Opening statements painted two different pictures of the Rusher family on Sept. 10, 2012 — the day toddler Jashean Rusher died.
Madison County State’s Attorney Tom Gibbons spoke of mother Dollie Rusher who was starting school, grandmother Tommie Rusher who volunteered at the local soup kitchen, and Dollie’s son, 21-month-old Jashean Rusher. And, for a time, there was Rusher’s boyfriend: the defendant, John Holmon III, who lived with them in their Granite City home.
“It was supposed to be a great day for the family,” Gibbons told the jury. “Dollie was enrolled in college and was going to make a better life for her family.”
Gibbons described an idyllic early morning: Holmon and Rusher walked together with Jashean in a stroller to the bus stop for her first day. They stopped to get Cheetos for Jashean — the favorite snack of the boy everyone called “Bug.”
As Rusher got on the bus, Gibbons said, her last words to her son were “love you.”
“As she’s waving goodbye, she had no idea that was the last time she would see her baby boy alive,” Gibbons said.
As she’s waving goodbye, she had no idea that was the last time she would see her baby boy alive.
Madison County State’s Attorney Tom Gibbons
According to the prosecution, Holmon then took the toddler home as Rusher’s mother, Tommie Rusher, was preparing to go to Jesus Place, a soup kitchen where she regularly volunteered.
But what happened in the five hours between Jashean’s mother getting on the bus and his grandmother returning to the home is where the narratives diverge?
Gibbons said when Tommie came home, the house was dark and quiet. She was resting in her room when Holmon entered.
“He was carrying Jashean’s lifeless, naked body,” Gibbons said.
Gibbons said that Jashean’s grandmother began doing CPR and begged him to call 911, but he refused. Jashean was pronounced dead at the hospital, and Holmon was charged with murder.
But the defense said that the story isn’t what it seems.
“Even though John was not the father of Dollie’s son, he played a significant role in his life,” said defense attorney Joslyn Anthony. “John looked upon that child like he was his.”
Anthony argued that Holmon put Jashean down for a nap, and he climbed out of his crib while Holmon was sleeping. He admitted to “disciplining” the child and putting him back in the crib, she said, but said those injuries were not present when he put the boy back to bed, and the reason he didn’t call 911 was because his cell phone had been shut off.
Anthony said the police and prosecution jumped to conclusions. “What we had here was a misdiagnosis and not a murder,” she said.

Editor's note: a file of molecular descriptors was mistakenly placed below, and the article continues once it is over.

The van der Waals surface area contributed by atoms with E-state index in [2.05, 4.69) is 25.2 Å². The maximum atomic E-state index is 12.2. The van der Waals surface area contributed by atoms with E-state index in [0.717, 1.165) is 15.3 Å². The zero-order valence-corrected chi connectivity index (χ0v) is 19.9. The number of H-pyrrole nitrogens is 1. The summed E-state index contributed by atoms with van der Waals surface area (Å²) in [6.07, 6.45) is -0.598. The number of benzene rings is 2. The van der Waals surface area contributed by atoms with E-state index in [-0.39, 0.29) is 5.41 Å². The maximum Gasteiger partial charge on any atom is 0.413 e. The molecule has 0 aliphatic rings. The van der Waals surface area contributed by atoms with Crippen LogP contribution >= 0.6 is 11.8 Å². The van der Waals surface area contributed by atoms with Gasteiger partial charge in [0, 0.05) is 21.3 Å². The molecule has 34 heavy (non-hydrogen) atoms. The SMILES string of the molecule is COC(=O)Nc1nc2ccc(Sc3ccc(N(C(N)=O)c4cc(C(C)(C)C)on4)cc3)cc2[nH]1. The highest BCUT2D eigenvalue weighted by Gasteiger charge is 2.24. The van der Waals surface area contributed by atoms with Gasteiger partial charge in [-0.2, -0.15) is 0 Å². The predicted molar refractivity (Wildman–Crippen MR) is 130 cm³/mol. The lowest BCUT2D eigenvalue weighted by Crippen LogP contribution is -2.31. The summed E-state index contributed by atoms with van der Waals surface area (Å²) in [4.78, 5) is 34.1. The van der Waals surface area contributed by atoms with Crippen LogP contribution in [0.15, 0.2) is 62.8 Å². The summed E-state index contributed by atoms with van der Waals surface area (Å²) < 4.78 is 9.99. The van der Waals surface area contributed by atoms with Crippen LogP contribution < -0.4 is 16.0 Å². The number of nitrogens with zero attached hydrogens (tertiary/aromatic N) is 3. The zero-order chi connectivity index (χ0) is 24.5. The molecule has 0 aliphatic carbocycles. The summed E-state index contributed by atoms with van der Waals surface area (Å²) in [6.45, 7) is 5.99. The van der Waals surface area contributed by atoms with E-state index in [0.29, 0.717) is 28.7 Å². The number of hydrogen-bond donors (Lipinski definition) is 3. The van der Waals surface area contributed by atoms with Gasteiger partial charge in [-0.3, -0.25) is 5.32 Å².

What we had here was a misdiagnosis and not a murder.
Defense attorney Joslyn Anthony
Madison County Sheriff’s Department Major Jeff Connor, who at the time was a detective in the Granite City Police Department, was the first police officer on the scene and the first to testify Tuesday. He arrived before patrol cars, who were held up by a train, he said.
Connor said when Tommie Rusher handed him the child, wrapped in a yellow blanket, he saw numerous bruises on the boy’s face and more on his back as he handed the child to the paramedics.
Prosecutors showed pictures taken later at the hospital, which showed bruises and contusions all over Jashean’s head, shoulders, arm and back. His buttocks appeared to be bruised purple from mid-back to his upper thighs. Gibbons said eventually the autopsy showed he had more than 50 injuries.
Lead defense attorney Evelyn Williams objected several times to the graphic nature of the photos, which lead prosecutor Jennifer Mudge said had been argued several times in pretrial hearings. Mudge insisted that as long as the defense contested the prosecution’s belief that Jashean was beaten to death, she would have to use the photos to show why the police and others were drawn to that conclusion.
Madison County Associate Judge Neil Schroeder said he would consider each of the objections separately as the photos were presented.
A juror fainted after seeing the photos, and paramedics were called to evaluate her. The juror declined treatment and said she would like to continue. The defense then called for a mistrial, but Schroeder denied the motion. However, he dismissed the juror and replaced her with an alternate.
Gibbons said by the time Jashean got to the emergency room, he had no pulse, no breath, and his temperature was 87.5 degrees. “He’d been dead for several hours,” Gibbons said.
Emergency room physician Dr. Debabrata Ray testified that Jashean had been dead for at least a few hours when he was brought to the ER. He explained the bruises as seen in the photographs, and indicated that Jashean’s bruises extended up the side of his legs, not just in his buttocks. That indicated that the bruises were caused by trauma and not the natural pooling of blood into the tissue after death, Ray said.
Later, the prosecution played the videotaped testimony of Jashean’s grandmother Tommie Rusher, who has since passed away. She said her first reaction when Holmon entered the room with Jashean’s body was to ask, “You son of a bitch, what did you do?”
On the videotape, Rusher testifies that as she began CPR, Jashean was cold to the touch, and Holmon stood in the doorway. She said she asked him to call 911, and he said he couldn’t find his phone. So she told him to use her phone, which she said was lying on the bed next to her, and he replied, “I can’t do all that.”
Instead, she said, she was the one who called 911, stopping CPR to do so. She said before that day, she never saw Holmon strike Jashean, using time-outs as discipline instead. She said once she came home and found Jashean in time-out, and he reached for her. She said Holmon told Jashean, “Nana can’t save you.”
The trial will continue on Wednesday.